Sridhar Dharmapuri, a Food and Agriculture Organization’s (FAO) food analysis expert, has advised Bangladesh not to pay much attention to the presence of formalin in food items as he did not find this naturally occurring organic compound as a health hazard.
He said that the actions must be taken based on scientific evidence and not on perceptions as he found that the anti-formalin drive came after media reports which caused economic losses. He also said that the anti-formalin drive is an example where perception of risk from a substance reached such an extent that food were being destroyed on the basis of a faulty test carried out to detect a compound which itself was not a major issue at that time.
Dharmapuri also said that the instrument used was “faulty” as it was used for measuring formalin in atmosphere not in vegetables or fruits.
He also said that formalin is a naturally occurring substance that is added to fruits and vegetables and that up to 100 PPM per day can safely be consumed. Formalin is an industrial hazard and not a health hazard. It is only harmful when someone is exposed to a huge amount of formalin gas.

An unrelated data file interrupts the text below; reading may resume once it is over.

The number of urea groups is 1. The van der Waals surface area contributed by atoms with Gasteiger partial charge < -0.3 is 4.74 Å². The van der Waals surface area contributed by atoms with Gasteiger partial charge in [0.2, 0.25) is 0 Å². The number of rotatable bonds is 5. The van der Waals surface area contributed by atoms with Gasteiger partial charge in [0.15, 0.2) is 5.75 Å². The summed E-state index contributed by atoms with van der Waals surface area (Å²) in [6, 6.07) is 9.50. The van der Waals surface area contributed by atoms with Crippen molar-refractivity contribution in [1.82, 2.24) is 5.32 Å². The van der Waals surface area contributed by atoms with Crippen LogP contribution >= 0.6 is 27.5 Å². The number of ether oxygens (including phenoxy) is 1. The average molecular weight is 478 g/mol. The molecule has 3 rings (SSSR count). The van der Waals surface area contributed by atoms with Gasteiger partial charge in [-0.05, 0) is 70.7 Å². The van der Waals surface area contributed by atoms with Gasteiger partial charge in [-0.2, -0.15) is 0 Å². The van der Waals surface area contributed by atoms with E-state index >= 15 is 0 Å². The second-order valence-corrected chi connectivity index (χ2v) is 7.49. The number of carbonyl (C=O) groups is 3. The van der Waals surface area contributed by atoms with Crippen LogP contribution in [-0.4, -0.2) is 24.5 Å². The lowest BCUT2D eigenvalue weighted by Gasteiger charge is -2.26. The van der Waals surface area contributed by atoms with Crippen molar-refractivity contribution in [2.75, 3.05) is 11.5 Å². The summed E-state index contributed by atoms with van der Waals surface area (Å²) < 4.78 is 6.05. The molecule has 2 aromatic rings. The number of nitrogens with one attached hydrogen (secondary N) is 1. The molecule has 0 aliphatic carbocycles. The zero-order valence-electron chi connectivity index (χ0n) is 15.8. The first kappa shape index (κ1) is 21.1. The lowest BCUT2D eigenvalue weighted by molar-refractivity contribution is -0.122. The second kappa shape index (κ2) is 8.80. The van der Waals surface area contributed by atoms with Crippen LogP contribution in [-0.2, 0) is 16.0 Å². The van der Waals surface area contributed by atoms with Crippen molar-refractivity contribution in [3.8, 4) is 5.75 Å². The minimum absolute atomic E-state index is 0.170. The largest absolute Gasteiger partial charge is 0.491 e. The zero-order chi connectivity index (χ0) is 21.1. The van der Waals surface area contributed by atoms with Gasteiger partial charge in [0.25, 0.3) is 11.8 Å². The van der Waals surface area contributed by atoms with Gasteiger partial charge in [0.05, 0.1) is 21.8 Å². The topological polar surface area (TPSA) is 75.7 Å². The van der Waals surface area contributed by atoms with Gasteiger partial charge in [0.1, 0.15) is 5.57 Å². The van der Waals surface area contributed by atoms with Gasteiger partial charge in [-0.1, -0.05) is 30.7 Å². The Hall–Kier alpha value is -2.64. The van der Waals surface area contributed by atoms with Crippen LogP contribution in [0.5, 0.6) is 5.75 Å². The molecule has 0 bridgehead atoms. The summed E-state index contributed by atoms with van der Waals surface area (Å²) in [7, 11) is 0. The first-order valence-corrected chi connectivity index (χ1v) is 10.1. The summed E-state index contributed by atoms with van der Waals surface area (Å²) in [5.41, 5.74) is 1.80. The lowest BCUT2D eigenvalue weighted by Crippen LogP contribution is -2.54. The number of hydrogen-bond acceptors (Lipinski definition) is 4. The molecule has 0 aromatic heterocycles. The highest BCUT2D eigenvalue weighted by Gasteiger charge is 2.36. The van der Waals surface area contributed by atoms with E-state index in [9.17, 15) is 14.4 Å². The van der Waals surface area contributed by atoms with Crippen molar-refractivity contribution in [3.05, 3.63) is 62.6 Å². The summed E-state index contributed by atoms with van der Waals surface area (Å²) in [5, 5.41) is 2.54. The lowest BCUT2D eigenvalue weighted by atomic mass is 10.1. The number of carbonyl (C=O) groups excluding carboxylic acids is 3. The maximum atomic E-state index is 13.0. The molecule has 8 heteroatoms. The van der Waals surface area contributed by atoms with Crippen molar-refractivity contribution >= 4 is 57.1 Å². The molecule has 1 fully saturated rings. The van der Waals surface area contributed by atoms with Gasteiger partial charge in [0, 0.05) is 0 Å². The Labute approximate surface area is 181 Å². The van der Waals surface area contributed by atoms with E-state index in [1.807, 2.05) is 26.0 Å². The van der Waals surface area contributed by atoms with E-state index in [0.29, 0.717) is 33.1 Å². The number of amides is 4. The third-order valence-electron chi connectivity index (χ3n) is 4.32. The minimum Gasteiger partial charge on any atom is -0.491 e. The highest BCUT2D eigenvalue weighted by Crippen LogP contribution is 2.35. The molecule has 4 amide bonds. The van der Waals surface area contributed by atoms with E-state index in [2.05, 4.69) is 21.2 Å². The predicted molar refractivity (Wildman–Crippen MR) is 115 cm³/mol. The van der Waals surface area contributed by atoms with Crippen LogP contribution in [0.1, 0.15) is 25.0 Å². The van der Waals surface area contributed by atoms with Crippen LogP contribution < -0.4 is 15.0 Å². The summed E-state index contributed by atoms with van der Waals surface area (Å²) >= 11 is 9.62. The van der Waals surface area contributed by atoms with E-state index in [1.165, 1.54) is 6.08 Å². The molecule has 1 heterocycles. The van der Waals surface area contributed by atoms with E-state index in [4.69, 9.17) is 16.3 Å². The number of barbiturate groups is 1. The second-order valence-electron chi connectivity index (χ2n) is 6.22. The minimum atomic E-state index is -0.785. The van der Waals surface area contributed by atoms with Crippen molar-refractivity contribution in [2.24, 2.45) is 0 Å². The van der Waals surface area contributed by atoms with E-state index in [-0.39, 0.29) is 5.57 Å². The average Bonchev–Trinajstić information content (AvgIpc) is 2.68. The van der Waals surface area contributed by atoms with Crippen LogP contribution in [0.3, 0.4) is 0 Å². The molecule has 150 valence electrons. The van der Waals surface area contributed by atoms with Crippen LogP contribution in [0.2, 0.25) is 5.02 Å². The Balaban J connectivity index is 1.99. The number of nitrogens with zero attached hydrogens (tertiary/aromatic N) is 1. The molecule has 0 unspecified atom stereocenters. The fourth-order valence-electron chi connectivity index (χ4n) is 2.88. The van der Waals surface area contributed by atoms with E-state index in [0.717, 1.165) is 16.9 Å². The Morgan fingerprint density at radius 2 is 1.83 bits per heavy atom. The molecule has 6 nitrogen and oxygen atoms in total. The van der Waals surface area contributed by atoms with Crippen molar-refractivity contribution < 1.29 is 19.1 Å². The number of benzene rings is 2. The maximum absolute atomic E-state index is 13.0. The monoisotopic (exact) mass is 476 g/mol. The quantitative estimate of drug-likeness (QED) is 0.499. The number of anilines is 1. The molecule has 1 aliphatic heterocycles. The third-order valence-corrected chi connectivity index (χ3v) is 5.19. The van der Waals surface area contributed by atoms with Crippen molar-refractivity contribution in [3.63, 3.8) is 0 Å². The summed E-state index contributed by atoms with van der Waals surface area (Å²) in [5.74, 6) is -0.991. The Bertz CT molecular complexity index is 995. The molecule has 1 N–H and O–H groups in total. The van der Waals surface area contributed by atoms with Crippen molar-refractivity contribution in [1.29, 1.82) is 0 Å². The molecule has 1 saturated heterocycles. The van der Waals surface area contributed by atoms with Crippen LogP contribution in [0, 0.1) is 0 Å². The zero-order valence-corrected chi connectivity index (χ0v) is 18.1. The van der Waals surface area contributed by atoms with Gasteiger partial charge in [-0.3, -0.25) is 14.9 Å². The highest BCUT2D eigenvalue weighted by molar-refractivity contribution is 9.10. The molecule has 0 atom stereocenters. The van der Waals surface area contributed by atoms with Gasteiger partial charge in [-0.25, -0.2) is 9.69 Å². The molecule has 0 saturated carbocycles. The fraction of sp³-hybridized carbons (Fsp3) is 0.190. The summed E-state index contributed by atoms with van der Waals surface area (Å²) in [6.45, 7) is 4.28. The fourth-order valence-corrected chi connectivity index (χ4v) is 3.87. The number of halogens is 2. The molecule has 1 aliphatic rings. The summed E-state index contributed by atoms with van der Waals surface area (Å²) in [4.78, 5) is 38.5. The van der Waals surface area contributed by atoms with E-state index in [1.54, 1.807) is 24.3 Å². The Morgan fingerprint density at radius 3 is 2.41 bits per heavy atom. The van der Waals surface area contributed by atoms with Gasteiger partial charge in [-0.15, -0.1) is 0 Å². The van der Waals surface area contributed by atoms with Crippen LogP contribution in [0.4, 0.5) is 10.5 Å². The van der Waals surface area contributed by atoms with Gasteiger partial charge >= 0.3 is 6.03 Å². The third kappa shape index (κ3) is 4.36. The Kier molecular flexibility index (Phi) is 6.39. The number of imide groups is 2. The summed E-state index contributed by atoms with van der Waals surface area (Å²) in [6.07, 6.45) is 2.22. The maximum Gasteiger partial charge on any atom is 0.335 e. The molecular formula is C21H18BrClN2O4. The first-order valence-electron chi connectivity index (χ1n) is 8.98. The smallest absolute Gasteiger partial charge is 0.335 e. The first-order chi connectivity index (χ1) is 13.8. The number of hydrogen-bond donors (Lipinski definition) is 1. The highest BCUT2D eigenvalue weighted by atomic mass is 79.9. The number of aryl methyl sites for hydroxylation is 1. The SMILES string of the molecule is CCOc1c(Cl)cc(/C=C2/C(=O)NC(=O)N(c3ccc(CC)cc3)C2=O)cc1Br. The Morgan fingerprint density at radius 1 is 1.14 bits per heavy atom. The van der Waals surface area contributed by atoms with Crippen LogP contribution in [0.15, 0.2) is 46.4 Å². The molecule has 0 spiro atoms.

In case of fish “You wash them many times before cooking. Then you cook, you boil, so most of the time formalin goes away,” he said.
The FAO-backed laboratory itself developed a method and borrowed a kit from other organizations.
He said that all the tests showed different quantities of formalin in the tested food.
Professor of Medicine at Stanford University Stephen Luby, and Chief Technical Adviser of the FAO Food Safety Programme John Ryder were were also present at the conference.
– Ittefaq Report